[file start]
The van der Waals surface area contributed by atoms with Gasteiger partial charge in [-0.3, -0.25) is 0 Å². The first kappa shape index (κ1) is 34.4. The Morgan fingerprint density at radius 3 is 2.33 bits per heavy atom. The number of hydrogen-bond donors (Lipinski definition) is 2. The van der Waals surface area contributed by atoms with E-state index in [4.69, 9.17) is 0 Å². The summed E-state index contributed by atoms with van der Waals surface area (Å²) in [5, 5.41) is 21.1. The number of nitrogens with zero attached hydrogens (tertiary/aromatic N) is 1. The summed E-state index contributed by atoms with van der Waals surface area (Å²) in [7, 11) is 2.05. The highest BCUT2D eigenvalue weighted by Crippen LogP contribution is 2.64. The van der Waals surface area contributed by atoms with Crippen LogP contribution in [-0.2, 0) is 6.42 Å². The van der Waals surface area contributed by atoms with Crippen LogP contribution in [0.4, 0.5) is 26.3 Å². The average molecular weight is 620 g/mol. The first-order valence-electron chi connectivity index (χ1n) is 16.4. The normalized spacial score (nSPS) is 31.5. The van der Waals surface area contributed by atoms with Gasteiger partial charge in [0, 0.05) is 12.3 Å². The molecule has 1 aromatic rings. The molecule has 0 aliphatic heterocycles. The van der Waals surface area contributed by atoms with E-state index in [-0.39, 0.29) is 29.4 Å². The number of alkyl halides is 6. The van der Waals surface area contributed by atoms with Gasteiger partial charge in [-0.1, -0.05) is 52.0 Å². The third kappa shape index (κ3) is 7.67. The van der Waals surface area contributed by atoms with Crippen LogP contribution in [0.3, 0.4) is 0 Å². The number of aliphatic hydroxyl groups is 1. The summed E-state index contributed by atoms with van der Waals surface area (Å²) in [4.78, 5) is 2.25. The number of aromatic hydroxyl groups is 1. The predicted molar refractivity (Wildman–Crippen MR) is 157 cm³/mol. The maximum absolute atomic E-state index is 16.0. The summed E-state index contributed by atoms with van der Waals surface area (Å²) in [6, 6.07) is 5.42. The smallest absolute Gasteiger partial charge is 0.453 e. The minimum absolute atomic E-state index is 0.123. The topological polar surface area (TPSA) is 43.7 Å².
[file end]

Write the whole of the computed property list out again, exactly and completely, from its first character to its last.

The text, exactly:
The van der Waals surface area contributed by atoms with Gasteiger partial charge in [-0.3, -0.25) is 0 Å². The first kappa shape index (κ1) is 34.4. The Morgan fingerprint density at radius 3 is 2.33 bits per heavy atom. The number of hydrogen-bond donors (Lipinski definition) is 2. The van der Waals surface area contributed by atoms with E-state index in [4.69, 9.17) is 0 Å². The summed E-state index contributed by atoms with van der Waals surface area (Å²) in [5, 5.41) is 21.1. The number of nitrogens with zero attached hydrogens (tertiary/aromatic N) is 1. The summed E-state index contributed by atoms with van der Waals surface area (Å²) in [7, 11) is 2.05. The highest BCUT2D eigenvalue weighted by Crippen LogP contribution is 2.64. The van der Waals surface area contributed by atoms with Crippen LogP contribution in [-0.2, 0) is 6.42 Å². The van der Waals surface area contributed by atoms with Crippen LogP contribution in [0.4, 0.5) is 26.3 Å². The average molecular weight is 620 g/mol. The first-order valence-electron chi connectivity index (χ1n) is 16.4. The normalized spacial score (nSPS) is 31.5. The van der Waals surface area contributed by atoms with Gasteiger partial charge in [0, 0.05) is 12.3 Å². The molecule has 1 aromatic rings. The molecule has 0 aliphatic heterocycles. The van der Waals surface area contributed by atoms with E-state index in [-0.39, 0.29) is 29.4 Å². The number of alkyl halides is 6. The van der Waals surface area contributed by atoms with Gasteiger partial charge in [-0.1, -0.05) is 52.0 Å². The third kappa shape index (κ3) is 7.67. The van der Waals surface area contributed by atoms with Crippen LogP contribution in [0.3, 0.4) is 0 Å². The number of aliphatic hydroxyl groups is 1. The summed E-state index contributed by atoms with van der Waals surface area (Å²) in [4.78, 5) is 2.25. The number of aromatic hydroxyl groups is 1. The predicted molar refractivity (Wildman–Crippen MR) is 157 cm³/mol. The maximum absolute atomic E-state index is 16.0. The summed E-state index contributed by atoms with van der Waals surface area (Å²) in [6, 6.07) is 5.42. The smallest absolute Gasteiger partial charge is 0.453 e. The minimum absolute atomic E-state index is 0.123. The topological polar surface area (TPSA) is 43.7 Å².